While we desperately need the rain, wet weather does tend to impact family fun over the weekend here in the Upper Delaware valley. While the folks at Bethel Woods (www.bethelwoodscenter.org ) have it covered—sponsoring indoor, kid-friendly events in the form of their World Stage Series—the moisture can affect the music, even with a roof overhead.
Such was the case this past Sunday, when Ray Spiegel and Aashish Khan appeared, alongside fellow musicians Ted Morano and Melanie Richeson, to introduce both adults and children to the music of India.
Families are encouraged to come early to the many concerts in the series, and participate in a variety of craft projects, which are coordinated with the culture being showcased. I arrived early in order to observe the kids making Rangoli door ornaments, which are colorful, textured and symmetrical. The literature provided indicated that these ornaments, often made with colored rice and sand, are usually placed in an open space inside, or in front of a doorway, and are intended to create a “welcome place for Hindu gods.” Stopping to chat with some young ladies who were busily gluing their crepe paper ornaments, all were in agreement that this aspect of the World Stage Series is “always fun.”
Having attended a number of these family-oriented events in the past, I nodded in agreement and took my seat with the others who had braved the nasty weather to take advantage of this concert series, designed to offer free events for people of all ages who might be seeking both educational and entertaining afternoons.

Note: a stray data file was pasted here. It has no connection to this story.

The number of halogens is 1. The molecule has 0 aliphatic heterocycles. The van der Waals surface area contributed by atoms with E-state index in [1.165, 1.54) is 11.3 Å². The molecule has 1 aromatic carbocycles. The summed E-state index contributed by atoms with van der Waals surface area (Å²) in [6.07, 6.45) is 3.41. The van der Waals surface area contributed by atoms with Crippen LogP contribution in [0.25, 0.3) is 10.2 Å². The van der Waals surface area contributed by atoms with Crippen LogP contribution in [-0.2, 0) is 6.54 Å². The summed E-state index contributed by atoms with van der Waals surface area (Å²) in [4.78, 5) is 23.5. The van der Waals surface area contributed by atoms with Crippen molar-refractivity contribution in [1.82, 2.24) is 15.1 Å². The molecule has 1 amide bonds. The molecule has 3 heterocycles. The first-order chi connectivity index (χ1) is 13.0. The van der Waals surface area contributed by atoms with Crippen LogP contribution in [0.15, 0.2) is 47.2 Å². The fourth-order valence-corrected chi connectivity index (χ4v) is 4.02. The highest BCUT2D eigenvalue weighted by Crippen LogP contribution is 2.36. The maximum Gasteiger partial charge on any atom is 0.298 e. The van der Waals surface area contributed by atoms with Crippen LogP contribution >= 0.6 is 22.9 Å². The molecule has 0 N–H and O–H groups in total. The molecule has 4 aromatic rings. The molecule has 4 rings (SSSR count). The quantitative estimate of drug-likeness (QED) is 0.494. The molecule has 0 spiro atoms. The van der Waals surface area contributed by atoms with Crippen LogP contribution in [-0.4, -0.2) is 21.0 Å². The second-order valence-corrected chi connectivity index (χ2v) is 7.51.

Khan explained to the audience that the instruments being showcased (tabla, tanpura and sarode) are “very, very sensitive to moisture in the air” and must be tuned repeatedly when rain is on the horizon. Demonstrating how the exotic, 25-stringed tabla is tuned, he shared his belief that playing out of tune is “poison to the ear” and asked for indulgence, as the rain pelted the grounds outside, resulting in laborious and time-consuming efforts to keep the music playing.
I’m not sure if it was the rain or the program, but this particular show (IMHO) somehow missed the mark. Although Khan touched on a few salient points regarding the instruments, the music and its origins, the constant tuning and his low-key approach did not seem to engage the audience as much as some of the past shows.
Having the opportunity to be exposed to such a wonderful variety of world cultures is amazing and usually, the kids are rapt with attention while learning and participating. The musicians themselves are all clearly gifted and Khan is “considered among the handful of India’s greatest living sarode players,” but (for whatever reason) this show failed to engage the younger set (and, to be honest, me) as it played out.
There were many adults in the Event Gallery who were clearly aficionados of traditional Indian music, and they could be seen throughout the room, eyes closed and swaying gently to the meditative music washing over them as the kids fidgeted or slept—while I scanned the program for future shows that might be better suited to the entire family, thinking that this one may have been a little too sophisticated for the little ones. Noting that Chinese lute player Yihan Chen is on the bill, along with a show titled “Big Drum, Small World,” I made a mental note to make room in my schedule for another day. While this particular show may not have been my cup of tea, my mother would remind me that personal taste is “what makes the world go ‘round” and she was, as always, correct.
The World Stage Series at Bethel Woods provides an opportunity for everyone in the region to experience the music and culture of locales that we might never have been exposed to, were it not for the efforts of this organization and its mission “to empower youth to be positive, engaged members of their community and the world, by fostering a respect for themselves and their talents, as well as exploring the diversity of the world.”
For more information on these and other events, visit the website or call 866/781-2922.